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Anti-strike Bills Proposed; 21,000 in Continuing Labor Strife

July 21, 1971
See Original Daily Bulletin From This Date

With almost 21,000 Israeli workers engaged in various forms of strikes, stoppages and slow-downs, Labor Minister Joseph Almogi proposed two bills last night designed to curb what he called “Illegal” strikes. The proposals were made at a meeting of the Labor Alignment which, with the exception of the Mapam faction, supported the measures. One of Almogi’s bills would permit no strikes during a period of “collective agreement.” Any dispute would have to be settled through mediation or binding arbitration. The other bill deals with strikes after collective agreements have expired. Mapam has indicated its opposition to both measures. Yitzhak Ben Aharon, secretary general of Histadrut, Israel’s labor federation, is yet to make his stand clear.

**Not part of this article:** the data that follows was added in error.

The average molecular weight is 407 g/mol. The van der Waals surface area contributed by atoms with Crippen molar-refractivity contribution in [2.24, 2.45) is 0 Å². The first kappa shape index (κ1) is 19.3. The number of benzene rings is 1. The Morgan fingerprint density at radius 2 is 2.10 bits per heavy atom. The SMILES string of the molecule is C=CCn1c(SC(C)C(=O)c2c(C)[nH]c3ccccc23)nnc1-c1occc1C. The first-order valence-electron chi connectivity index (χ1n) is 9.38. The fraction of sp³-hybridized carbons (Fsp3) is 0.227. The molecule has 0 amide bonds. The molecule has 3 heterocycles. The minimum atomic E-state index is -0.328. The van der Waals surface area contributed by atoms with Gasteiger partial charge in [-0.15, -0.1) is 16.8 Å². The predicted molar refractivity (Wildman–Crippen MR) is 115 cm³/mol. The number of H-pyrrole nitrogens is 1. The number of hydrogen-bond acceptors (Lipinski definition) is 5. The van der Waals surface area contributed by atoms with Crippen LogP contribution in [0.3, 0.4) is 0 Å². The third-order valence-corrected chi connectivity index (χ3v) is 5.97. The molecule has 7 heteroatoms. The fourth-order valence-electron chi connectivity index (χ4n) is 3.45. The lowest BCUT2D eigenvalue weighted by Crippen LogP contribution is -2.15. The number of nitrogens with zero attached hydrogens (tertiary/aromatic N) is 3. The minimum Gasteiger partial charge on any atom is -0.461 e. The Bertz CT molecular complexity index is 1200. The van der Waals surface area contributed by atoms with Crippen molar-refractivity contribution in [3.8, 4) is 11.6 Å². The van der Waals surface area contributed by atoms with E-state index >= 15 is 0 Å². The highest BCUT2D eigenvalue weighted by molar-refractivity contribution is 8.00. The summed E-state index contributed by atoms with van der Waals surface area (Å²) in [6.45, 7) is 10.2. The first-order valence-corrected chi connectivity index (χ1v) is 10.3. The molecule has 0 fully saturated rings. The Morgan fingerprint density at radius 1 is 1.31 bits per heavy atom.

The labor picture in Israel was far from bright today. Some 15,000 employes of the sick-fund administrative and medical auxiliary staffs have adopted the practice of working their required hours without breaks which means that clinics and pharmacies close by mid-afternoon, preventing many patients from receiving treatment or prescriptions. About 3,500 employes of Government hospitals whose strike last month was ended by a back-to-work order from the Knesset, renewed it yesterday when the order expired. The hospitals are expected to feel the effects in a day or two. At the same time, 1,000 physicians employed by Government hospitals have refused to work in out-patient clinics which were shut down as a consequence. A partial–afternoon–strike by 120 international telex and cable exchange workers has disrupted overseas communications between 11:30 a.m. and 7 a.m. local time. Meanwhile, a strike of 300 postal workers all over the country entered its second week with no sign of a settlement.

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